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Japan coach Aguirre wants time to pick squad, has simple philosophy: Run hard, play well, win

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TOKYO - New Japan coach Javier Aguirre says his football philosophy is simple: "Run hard, play well and win."

Selecting a team to defend the Asian Cup title will be a more complicated proposition, and would require time and patience.

At his first news conference in Tokyo since his appointment last month, the former Mexico coach urged critics not to assume the players he assembles for Japan's next friendly — against Uruguay on Sept. 5 — will be in the squad he takes to Australia for the continental championship in January.

Aguirre was recruited to replace Italian Alberto Zaccheroni, who was in charge during Japan's group-stage exit at the World Cup in Brazil.

"The doors are open" to all players, he said Monday, adding that he'd be watching out for defensive skills and off-field behaviour in particular.

Aguirre guided Mexico to the second round at the 2002 and 2010 World Cups, and most recently was coach at Spanish club Espanyol last season.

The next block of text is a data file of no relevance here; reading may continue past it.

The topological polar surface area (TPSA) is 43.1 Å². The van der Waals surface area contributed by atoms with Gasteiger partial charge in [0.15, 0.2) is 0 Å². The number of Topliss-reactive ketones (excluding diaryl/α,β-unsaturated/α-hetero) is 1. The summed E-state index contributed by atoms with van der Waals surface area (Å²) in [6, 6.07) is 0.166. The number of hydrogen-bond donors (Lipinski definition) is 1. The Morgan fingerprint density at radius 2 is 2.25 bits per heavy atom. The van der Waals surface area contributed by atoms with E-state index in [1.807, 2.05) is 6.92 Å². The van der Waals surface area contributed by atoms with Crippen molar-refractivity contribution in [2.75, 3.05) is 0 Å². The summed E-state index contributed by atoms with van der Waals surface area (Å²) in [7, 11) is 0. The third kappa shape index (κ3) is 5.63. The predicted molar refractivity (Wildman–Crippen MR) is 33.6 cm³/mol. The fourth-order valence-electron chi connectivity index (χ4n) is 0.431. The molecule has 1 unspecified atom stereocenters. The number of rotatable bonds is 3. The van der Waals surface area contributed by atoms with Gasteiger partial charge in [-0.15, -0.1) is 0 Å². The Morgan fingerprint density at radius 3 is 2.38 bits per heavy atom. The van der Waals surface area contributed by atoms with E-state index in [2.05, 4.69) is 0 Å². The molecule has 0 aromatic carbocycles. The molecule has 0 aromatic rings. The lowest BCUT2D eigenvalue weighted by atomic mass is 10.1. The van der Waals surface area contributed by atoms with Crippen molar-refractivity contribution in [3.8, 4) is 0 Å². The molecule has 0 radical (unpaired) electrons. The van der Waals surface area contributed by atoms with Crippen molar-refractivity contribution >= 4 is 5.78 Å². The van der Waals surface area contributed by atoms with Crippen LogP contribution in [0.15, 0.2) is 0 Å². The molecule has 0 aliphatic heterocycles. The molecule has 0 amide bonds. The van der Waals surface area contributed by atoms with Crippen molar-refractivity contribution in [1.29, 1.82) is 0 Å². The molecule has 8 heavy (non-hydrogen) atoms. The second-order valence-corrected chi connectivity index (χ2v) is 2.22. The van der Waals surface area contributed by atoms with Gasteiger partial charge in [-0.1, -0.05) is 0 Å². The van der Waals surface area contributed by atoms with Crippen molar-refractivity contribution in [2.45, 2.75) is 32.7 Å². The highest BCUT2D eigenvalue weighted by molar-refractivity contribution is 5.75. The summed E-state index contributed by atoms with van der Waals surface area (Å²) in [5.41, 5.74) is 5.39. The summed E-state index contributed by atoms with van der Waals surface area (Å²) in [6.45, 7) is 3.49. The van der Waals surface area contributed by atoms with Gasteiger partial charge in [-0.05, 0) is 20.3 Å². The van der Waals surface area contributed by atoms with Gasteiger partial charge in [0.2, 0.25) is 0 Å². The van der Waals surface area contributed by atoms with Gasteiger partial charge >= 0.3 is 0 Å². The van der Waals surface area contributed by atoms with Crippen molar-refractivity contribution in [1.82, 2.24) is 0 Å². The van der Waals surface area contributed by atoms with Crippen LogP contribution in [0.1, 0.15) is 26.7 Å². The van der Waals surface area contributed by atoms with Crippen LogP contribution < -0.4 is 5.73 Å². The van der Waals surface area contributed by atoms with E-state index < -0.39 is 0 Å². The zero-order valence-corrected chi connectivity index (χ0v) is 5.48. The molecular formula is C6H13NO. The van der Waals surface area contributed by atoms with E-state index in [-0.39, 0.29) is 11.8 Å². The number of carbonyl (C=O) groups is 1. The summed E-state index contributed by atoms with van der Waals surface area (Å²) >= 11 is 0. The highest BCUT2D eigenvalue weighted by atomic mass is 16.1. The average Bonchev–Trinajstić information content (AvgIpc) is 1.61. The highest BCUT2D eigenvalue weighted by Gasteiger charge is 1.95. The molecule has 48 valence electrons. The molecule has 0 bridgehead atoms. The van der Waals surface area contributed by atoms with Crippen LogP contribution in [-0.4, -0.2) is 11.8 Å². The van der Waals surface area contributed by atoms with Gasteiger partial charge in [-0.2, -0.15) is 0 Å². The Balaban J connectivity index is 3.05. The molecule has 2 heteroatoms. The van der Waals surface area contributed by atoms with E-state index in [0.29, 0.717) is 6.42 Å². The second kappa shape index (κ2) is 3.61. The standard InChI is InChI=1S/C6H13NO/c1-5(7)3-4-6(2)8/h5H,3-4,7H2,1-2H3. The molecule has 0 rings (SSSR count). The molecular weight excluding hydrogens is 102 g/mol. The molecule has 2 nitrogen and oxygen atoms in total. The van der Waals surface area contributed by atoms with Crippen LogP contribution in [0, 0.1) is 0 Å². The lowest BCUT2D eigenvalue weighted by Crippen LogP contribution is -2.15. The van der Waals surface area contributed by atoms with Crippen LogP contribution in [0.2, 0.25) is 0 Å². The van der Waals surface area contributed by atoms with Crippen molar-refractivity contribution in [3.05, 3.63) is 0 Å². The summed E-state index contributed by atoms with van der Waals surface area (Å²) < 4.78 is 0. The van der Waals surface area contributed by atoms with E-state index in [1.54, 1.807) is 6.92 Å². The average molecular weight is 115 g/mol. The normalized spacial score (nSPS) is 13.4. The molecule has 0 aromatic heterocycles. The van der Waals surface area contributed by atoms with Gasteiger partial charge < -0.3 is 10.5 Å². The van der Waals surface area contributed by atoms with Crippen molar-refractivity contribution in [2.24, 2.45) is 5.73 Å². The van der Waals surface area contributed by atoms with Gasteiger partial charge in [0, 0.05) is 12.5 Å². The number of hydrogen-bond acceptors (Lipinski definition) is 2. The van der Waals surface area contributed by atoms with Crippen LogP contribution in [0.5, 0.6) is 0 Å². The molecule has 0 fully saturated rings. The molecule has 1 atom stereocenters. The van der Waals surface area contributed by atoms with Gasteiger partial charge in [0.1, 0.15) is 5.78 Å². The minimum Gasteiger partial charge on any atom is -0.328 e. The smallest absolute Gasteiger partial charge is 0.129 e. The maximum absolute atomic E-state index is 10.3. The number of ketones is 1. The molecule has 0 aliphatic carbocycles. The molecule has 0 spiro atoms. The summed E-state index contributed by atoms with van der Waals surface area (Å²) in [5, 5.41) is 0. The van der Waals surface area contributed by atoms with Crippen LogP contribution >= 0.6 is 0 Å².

The 55-year-old Aguirre said he was approached by other national and club teams but he chose Japan because the JFA had approached him previously — after the 2010 World Cup — and he sensed a level of sincerity.

Looking relaxed but serious in a dark suit, Aguirre told reporters his preferred nickname for his team will be "Samurai Blue." The team had been dubbed "Zac Japan" under his predecessor.

Aguirre said he is looking for intensely competitive, team oriented players.

His first main priority is the Asian Cup defence, and then qualification for the 2018 World Cup.

In doing that, he said he'd be carefully monitoring younger players who may be chosen for the upcoming Olympics.

Japan underperformed at the World Cup — losing 2-1 to Ivory Coast, 4-1 to Colombia and being held to a 0-0 draw by 10-man Greece — and Zaccheroni didn't seek another contract.

In five trips to the World Cup, Japan has only advanced to the knockout stage twice — in 2002, when it co-hosted the tournament with South Korea, and in 2010.

When asked about the key differences between Japan and the world's top teams, Aguirre rattled off a short list that included Germany, Brazil, Spain and Italy. He said the only thing that distinguished those nations from the rest of the world was the major titles those teams had won. Aguirre said he'd work to build a more competitive team, and didn't see any obstacles to achieving that goal — not even the language barrier.

"The ball is important. It is our common language," he said.

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Follow Yuri Kageyama on Twitter at https://twitter.com/yurikageyama

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